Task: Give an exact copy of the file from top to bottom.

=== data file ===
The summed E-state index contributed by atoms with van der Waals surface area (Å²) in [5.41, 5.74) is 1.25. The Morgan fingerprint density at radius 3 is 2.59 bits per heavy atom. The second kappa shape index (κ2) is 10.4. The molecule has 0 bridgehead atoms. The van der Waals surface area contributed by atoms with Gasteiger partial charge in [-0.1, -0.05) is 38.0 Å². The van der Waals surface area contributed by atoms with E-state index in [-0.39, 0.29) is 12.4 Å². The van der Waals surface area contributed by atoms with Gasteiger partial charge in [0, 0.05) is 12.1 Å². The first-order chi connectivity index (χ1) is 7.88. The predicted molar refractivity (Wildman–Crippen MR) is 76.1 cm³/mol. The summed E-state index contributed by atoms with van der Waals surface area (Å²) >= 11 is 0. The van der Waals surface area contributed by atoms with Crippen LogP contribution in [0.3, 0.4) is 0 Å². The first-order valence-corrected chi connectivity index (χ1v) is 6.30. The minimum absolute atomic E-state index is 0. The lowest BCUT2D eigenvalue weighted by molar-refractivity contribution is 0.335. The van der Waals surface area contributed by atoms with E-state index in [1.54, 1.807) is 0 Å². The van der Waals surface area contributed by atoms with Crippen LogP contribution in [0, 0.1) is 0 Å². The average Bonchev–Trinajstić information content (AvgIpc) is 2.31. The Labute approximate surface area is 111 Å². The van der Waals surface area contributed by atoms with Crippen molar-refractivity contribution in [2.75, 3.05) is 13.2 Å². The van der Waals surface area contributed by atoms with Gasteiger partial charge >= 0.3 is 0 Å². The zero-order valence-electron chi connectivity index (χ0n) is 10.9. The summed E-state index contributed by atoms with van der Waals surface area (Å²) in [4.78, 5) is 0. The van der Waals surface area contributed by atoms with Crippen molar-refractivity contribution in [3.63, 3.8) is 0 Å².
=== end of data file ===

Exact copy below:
The summed E-state index contributed by atoms with van der Waals surface area (Å²) in [5.41, 5.74) is 1.25. The Morgan fingerprint density at radius 3 is 2.59 bits per heavy atom. The second kappa shape index (κ2) is 10.4. The molecule has 0 bridgehead atoms. The van der Waals surface area contributed by atoms with Gasteiger partial charge in [-0.1, -0.05) is 38.0 Å². The van der Waals surface area contributed by atoms with E-state index in [-0.39, 0.29) is 12.4 Å². The van der Waals surface area contributed by atoms with Gasteiger partial charge in [0, 0.05) is 12.1 Å². The first-order chi connectivity index (χ1) is 7.88. The predicted molar refractivity (Wildman–Crippen MR) is 76.1 cm³/mol. The summed E-state index contributed by atoms with van der Waals surface area (Å²) >= 11 is 0. The van der Waals surface area contributed by atoms with Crippen LogP contribution in [0.3, 0.4) is 0 Å². The first-order valence-corrected chi connectivity index (χ1v) is 6.30. The minimum absolute atomic E-state index is 0. The lowest BCUT2D eigenvalue weighted by molar-refractivity contribution is 0.335. The van der Waals surface area contributed by atoms with E-state index in [1.54, 1.807) is 0 Å². The van der Waals surface area contributed by atoms with Crippen LogP contribution in [0, 0.1) is 0 Å². The average Bonchev–Trinajstić information content (AvgIpc) is 2.31. The Labute approximate surface area is 111 Å². The van der Waals surface area contributed by atoms with Crippen molar-refractivity contribution in [2.75, 3.05) is 13.2 Å². The van der Waals surface area contributed by atoms with Gasteiger partial charge >= 0.3 is 0 Å². The zero-order valence-electron chi connectivity index (χ0n) is 10.9. The summed E-state index contributed by atoms with van der Waals surface area (Å²) in [4.78, 5) is 0. The van der Waals surface area contributed by atoms with Crippen molar-refractivity contribution in [3.63, 3.8) is 0 Å².